The Ruby distribution files can be found on the followinprompt>

This may seem like a bit of a mystery, but it's actually more of a puzzle. If you like puzzles be prepared to make a guess before reading the next section.

One more piece of information that I had at my disposal was that this problem also exists if you replace the system call with fork/exec/waitpid.

Now that you have all the same information I had it's time make that guess. If you're worried about being wrong, don't be, I was wrong the first eleventy times.

Understanding the issue

The issue relates to how processes are created. On *nix-based system processes are created using fork and spawn.

Both fork and spawn share their open file descriptors with the child processes that they create. STDIN is one of those file descriptors inherited by the new child process. Traveling along with it are its file descriptor flags.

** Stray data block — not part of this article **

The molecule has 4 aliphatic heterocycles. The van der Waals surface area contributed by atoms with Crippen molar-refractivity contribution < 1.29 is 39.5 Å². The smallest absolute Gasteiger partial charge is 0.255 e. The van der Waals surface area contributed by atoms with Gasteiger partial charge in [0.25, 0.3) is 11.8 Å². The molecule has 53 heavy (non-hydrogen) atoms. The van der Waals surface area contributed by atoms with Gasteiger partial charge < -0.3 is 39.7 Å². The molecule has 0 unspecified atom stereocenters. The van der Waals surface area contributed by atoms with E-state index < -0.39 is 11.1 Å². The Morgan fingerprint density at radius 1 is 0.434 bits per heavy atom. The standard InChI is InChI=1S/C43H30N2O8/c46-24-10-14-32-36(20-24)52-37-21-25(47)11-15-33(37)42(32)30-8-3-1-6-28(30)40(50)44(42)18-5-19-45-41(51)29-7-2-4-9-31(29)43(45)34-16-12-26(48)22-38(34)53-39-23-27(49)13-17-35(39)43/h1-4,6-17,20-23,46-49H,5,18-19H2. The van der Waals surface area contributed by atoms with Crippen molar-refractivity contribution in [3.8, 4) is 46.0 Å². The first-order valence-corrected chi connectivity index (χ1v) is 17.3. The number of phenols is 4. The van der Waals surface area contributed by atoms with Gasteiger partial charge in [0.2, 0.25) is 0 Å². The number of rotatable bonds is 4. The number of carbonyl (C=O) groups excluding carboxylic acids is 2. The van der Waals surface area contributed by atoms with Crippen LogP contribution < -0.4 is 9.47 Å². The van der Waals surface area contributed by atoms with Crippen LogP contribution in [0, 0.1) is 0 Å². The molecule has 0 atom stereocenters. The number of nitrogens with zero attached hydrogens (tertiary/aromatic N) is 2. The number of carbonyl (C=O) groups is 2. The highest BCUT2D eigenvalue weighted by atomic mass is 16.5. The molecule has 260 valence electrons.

Because both the child and the parent processes are pointing to the the same file descriptor both descriptors are affected by flags set by the other.

It turns out that Ruby's STDIN#read_nonblock is not side-effect free since in order to make STDIN read in a non-blocking manner it has to set the O_NONBLOCK flag on STDIN's file descriptor. When our process (e.g. the shell) creates a new process using system/fork they inherit the fact that STDIN is configured for non-blocking reads.

Another side-effect is that a child-process may make modifications to the file descriptor that in turns bubbles up and adversely affects the parent process.

To verify that claim let's create a new program with the below code that we'll call form our shell (the blocking version):

Before we run our shell be sure to chmod a+x the above file so we can run it.

bash> chmod a+x break-the-shell.rb
bash> ruby blocking-shell.rb
prompt> ./break-the-shell.rb
prompt> cat /Users/zdennis/source/opensource_projects/ruby/README.md
# What's Ruby

Ruby is the interpreted scripting language for quick and easy object-oriented
programming.  It has many features to process text files and to do system
management tasks (as in Perl).  It is simple, straight-forward, and